Tuesday, March 03, 2009
Q&A posted by Richard Seymour
Beyond which mysticism lies a material question. Necessarily, capital is seeking to use this crisis as an opportunity to enhance its power. The bosses want answers to the crisis which transfer public assets to them, especially pensions and social security. They want answers that reduce the bargaining power of labour, on the pretext that a more 'flexible' and less costly worker is eminently more employable. And, why, if unemployment persists, this only means that the worker is excessively greedy, or lazy, unwilling to supply an advantageous exchange to the industrious wealth-creator. They want answers that reduce regulations overall (not necessarily in the financial sector), on the grounds that such regulations strangle businesses in a time of crisis. All of this is actually being pushed by neoliberal administrations at different paces, depending on the tempo of resistance. So, the question becomes: what are you going to do about it? Or, "what is to be done?", or something like that.
In this context, it is only fitting that this blog should note, if belatedly, the recent consummation of the New Anticapitalist Party (NPA). Given that left disunity during the last election squandered the opportunity to capitalise on the successful campaign against the EU Treaty, and given that the rightward lurch of the Socialist Party (PS) is dragging others down in its wake, this is an important step. Launched earlier this month amid general strikes and mass protests both in France and in the Carribean colonies, and with a starting membership of 9,123 hommes et femmes (this editorial mentions a figure approaching 12,000), and a leader who happens to be more popular than either Sarkozy or the blur slightly to his left, the NPA is in a position to make serious gains. The buzz about the party has been hard to ignore: the French media is in a tizzy, torn between zoological fascination with this exotic creature and dread. The English language press is equally trapped between disdain for the uppity "Trots", and admiration for the ways of those eccentric grenouilles.
One of the strangest criticisms of the NPA is that it doesn't have any solutions, just slogans. This is rather cheeky. Political discourse has been degraded by politicians and the commentariat into sentiments and soundbites for some time. What the NPA proposes is actually a concrete set of measures. They propose to support demand by raising the minimum wage an extra 300 euros a month, and that can be paid for by taxing the profits of the most lucrative companies on the Bourse de Paris. They propose to stabilise the financial system by expropriating the banking and insurance industries and running them as a single public concern. Given that the financial system is already toppling into public ownership in the worst way, in a chaotic fashion that leaves power and wealth in the hands of those who have used it in such a lethal way in the past. They would meet the demands of the strikers in Guadeloupe and Martinique by making the uber-rich CAC 40 pay. And they intend to support employment through new legislation to make sacking workers far more difficult. They also propose to defend immigrants against racist state policies, at a time when racism could prove a deadly force in European politics. These are indeed solutions, not slogans. They just don't happen to be the solutions that either the UMP, the PS, or the bourgeois media happen to support. The only policies which tend to qualify as 'solutions' are, as a rule, those which are possible within the narrow spectrum of an extremist doctrine known as neoliberalism. It is not exactly an unfamiliar situation to us rosbifs.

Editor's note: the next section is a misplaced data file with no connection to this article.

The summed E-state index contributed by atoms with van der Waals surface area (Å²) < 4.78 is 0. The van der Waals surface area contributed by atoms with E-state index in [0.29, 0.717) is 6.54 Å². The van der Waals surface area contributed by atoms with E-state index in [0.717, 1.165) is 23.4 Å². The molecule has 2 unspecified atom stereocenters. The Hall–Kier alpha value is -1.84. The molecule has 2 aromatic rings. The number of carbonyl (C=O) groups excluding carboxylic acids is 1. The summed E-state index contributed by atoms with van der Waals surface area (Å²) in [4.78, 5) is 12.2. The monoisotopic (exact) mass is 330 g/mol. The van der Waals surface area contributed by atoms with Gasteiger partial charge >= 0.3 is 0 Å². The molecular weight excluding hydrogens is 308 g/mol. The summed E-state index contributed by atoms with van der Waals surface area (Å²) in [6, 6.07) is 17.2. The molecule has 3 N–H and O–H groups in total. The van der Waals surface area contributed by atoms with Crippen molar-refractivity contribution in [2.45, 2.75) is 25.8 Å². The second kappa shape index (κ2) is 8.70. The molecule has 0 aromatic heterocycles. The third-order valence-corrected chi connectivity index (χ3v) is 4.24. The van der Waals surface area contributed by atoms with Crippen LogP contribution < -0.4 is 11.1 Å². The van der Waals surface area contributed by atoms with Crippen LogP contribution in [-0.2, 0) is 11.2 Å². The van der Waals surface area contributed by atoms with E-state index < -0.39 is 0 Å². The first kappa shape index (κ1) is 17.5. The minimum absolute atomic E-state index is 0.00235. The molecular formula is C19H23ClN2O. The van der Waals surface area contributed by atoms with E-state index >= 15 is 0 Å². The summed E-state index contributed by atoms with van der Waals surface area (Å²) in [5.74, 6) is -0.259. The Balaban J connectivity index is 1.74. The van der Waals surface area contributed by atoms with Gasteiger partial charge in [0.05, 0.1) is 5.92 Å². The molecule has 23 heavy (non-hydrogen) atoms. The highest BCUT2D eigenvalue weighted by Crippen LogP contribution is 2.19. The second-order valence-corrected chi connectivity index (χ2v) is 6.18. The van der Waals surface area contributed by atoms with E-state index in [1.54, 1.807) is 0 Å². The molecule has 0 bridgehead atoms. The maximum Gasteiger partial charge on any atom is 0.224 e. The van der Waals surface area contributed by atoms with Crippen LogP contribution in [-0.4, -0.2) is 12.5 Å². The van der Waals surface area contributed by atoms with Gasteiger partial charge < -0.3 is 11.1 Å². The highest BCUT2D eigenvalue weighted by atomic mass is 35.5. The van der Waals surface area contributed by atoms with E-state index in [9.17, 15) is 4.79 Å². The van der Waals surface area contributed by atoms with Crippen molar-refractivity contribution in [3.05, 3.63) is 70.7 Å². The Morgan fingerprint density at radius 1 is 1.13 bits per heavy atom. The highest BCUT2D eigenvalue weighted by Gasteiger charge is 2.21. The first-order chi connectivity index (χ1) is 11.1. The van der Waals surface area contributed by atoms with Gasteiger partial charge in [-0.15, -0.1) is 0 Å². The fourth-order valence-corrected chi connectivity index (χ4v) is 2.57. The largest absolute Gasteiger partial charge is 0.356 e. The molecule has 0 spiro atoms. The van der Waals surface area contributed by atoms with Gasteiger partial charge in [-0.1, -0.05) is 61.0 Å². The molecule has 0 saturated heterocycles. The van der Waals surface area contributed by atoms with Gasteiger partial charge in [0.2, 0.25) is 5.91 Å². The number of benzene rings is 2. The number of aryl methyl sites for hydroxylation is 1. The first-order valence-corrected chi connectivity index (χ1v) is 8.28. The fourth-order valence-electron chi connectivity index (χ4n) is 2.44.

The NPA is not the only party emerging to challenge the PS from the left. The Left Party (PG), a breakaway from the Socialists claiming 4,000 members under the leadership of former PS Senator Jean-Luc Mélenchon, represents the electoralist left's attempts to replicate the success of the German Linke. Mélenchon has explained that his model is Oskar LaFontaine, while his juniors express the party's difference with the NPA in terms of the PG's preference for the ballot-box and roots in the reformist socialism of Jean Jaurès. But the Linke was always, even in its inception, a much broader formation than the Parti de Gauche appears to be. As a consequence of which, in addition to elements of the left union bureaucracy and left-wing parliamentarians, it has included a radical and far left pole that has maintained an orientation toward the rank and file. The Linke currently has over 76,000 members and 53 deputies in the Bundestag. It has consistently been ranked the fourth largest party in Germany. It is doubtful that the PG is going to replicate that feat in its current state. The risk is that the PG will be drawn into the orbit of the PS, just as the Greens and the PCF have become sattelites of that imploding pole star. Nonetheless, there is a possibility that in order to fight the Socialists from the Left on the electoral terrain at least, the PG, the NPA and the much-diminished Communists will form a 'Left Front'. What gives the NPA its best chance of making an impact, however, is the militant struggle against sarozysme, and the profile that Besancenot et al have acquired from supporting the recent strikes.